(One of Across the Spider-Verse’s more alarming throwaway lines is when Gwen notes that Miguel is a “ninja vampire.” In the comics, he isn’t a blood-drinker, or undead, or anything like that — vampirism isn’t really an issue for him. Gwen’s line might just be a flippant reference to his creepy fangs. Unless…)
From there, Miguel adopts a costume he bought for a Day of the Dead festival in Mexico as his new uniform, and tries to cure his condition while seeking revenge on those who ruined his life. He gets some help from Lyla, the AI assistant voiced in the movies by Greta Lee. She isn’t really part of his crime-fighting package; she’s essentially just a more sophisticated Siri who runs Miguel’s apartment in the comics. Ultimately, Miguel learns to become a hero. It rules.
2099 is just a state of mind
Knowing all this, it’s very possible that the Miguel O’Hara of Across the Spider-Verse is in fact entirely faithful to the comic books, give or take a few details. He seems to depend a lot more on his very high-tech costume, for one thing.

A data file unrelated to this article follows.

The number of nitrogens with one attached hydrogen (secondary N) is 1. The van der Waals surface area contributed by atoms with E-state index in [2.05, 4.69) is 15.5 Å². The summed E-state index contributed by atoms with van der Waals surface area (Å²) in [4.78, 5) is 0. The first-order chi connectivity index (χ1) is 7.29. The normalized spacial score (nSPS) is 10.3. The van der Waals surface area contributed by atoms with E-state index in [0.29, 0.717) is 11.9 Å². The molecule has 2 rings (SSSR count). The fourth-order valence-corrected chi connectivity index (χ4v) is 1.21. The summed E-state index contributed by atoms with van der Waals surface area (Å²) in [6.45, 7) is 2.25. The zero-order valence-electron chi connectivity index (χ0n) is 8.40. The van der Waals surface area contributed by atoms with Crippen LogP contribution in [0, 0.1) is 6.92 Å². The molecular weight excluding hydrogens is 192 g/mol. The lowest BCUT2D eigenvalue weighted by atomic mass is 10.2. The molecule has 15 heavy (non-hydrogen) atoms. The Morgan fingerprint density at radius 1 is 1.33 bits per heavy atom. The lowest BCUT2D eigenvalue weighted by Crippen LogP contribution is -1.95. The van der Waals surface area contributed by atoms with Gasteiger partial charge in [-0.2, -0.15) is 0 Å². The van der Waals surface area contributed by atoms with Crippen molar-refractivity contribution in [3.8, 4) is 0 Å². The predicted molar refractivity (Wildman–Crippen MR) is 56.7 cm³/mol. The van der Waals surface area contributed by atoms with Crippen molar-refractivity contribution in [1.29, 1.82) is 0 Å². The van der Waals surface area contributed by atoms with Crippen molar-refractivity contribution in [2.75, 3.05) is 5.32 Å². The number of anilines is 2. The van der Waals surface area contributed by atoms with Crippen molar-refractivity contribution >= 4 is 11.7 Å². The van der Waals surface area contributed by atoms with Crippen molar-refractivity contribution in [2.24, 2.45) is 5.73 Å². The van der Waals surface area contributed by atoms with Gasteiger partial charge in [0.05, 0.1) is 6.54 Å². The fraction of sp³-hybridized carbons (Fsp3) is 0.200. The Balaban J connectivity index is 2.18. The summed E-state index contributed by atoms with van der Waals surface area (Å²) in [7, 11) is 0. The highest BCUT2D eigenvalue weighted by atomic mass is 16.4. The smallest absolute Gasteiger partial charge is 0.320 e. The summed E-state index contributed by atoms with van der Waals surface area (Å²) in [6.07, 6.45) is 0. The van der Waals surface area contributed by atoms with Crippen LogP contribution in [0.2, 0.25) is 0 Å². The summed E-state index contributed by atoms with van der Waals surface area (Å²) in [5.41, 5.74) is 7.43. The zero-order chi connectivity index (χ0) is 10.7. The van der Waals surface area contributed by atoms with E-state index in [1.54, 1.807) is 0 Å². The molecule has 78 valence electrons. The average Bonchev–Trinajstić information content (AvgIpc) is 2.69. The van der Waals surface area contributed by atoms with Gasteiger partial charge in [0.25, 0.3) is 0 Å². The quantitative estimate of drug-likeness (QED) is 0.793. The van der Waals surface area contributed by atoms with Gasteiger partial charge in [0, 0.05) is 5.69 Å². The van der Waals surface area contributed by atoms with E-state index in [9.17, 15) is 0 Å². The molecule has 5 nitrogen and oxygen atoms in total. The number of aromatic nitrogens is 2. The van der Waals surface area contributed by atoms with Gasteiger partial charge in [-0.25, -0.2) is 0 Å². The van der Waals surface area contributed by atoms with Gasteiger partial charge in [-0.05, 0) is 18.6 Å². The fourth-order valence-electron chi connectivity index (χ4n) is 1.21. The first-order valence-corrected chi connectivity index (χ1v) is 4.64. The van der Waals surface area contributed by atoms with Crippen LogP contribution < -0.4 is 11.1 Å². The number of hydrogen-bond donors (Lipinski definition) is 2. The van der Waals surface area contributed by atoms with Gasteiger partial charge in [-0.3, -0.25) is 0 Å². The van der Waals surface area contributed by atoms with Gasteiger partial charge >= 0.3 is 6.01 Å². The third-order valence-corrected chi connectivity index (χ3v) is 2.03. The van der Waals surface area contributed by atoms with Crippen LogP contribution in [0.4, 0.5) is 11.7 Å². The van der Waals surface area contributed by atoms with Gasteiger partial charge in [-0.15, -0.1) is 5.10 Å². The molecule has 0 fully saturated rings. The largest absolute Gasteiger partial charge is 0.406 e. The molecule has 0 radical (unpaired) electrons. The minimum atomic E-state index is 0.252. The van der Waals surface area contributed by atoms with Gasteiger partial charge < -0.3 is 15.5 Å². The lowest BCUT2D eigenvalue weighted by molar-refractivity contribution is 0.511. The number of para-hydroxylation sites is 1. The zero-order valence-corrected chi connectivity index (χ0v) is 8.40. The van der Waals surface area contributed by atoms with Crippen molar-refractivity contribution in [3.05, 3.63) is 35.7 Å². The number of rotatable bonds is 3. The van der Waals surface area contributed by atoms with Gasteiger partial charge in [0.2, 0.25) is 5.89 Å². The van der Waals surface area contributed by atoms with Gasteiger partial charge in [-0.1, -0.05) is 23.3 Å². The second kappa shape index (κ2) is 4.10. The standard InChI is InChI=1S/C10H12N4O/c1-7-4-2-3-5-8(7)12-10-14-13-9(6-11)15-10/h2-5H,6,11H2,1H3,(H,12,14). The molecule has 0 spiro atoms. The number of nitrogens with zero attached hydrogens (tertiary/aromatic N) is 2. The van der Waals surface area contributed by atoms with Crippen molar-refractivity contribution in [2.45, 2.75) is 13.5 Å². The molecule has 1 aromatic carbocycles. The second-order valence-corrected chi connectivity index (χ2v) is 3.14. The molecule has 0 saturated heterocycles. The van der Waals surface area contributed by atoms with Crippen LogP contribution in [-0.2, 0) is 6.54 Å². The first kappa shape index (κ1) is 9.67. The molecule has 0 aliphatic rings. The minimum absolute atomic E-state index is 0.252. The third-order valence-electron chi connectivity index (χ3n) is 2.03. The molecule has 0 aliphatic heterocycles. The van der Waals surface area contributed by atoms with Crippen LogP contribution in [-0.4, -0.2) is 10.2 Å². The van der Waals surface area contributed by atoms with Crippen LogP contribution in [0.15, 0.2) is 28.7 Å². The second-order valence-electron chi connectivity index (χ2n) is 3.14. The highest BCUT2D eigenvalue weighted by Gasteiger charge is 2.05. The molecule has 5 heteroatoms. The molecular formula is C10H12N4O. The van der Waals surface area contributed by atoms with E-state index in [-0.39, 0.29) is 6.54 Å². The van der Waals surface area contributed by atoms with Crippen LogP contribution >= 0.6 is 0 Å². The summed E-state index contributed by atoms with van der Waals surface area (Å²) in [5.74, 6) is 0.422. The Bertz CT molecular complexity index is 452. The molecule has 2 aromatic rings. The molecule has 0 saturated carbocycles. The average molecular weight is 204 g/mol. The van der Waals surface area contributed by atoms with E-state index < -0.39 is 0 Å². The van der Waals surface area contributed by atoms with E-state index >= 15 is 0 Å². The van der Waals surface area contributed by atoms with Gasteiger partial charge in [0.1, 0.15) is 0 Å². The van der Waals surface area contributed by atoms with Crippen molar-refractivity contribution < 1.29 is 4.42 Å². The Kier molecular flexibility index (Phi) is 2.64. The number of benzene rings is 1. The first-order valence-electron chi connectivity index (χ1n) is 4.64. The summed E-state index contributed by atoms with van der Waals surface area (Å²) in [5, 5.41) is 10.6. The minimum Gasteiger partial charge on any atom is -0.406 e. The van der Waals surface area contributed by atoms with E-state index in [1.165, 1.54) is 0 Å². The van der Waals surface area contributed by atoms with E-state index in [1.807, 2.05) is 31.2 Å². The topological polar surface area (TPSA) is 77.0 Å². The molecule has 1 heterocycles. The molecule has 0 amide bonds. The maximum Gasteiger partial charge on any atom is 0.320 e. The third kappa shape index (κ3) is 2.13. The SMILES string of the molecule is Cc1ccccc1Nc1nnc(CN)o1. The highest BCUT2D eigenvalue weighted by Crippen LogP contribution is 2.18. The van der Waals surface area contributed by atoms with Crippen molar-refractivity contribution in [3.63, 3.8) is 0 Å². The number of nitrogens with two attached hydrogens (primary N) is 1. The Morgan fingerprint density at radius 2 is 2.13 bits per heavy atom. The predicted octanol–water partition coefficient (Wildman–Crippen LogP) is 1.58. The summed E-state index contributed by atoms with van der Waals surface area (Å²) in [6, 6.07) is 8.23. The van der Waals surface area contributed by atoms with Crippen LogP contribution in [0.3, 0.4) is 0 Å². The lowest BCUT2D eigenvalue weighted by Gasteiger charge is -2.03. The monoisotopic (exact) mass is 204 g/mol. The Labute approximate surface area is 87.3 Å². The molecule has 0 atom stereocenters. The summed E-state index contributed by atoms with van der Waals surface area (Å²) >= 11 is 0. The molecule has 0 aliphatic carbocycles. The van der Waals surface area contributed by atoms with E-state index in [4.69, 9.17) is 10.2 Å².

It’s also possible that the filmmakers want to pay homage to the character’s comic book origins before doing something radically different with him — something they’ve already started with the character, given his movie status as a multiversal Spider-Cop.
Mostly, Miguel is useful as one of the more prominent Spider-People in Marvel history who aren’t variations on Peter Parker. Unlike Peter or Miles, Miguel becomes Spider-Man as an adult, specifically a Spider-Man who initially embraces and is complicit with a corporate surveillance state. Miguel has to reckon with a world he helped make, and when you hold his story up against Miles’ or Peter’s mantra about power and responsibility, he makes more sense as someone who would have a more hardline stance on how to put it into action.
Which means, yeah — he’s a bit of a jerk. But will Beyond the Spider-Verse prove he’s ultimately a jerk for the greater good? Or will he remain as he is in Across the Spider-Verse, a jerk blinded by his own rigid moral calculus? We’ll find out in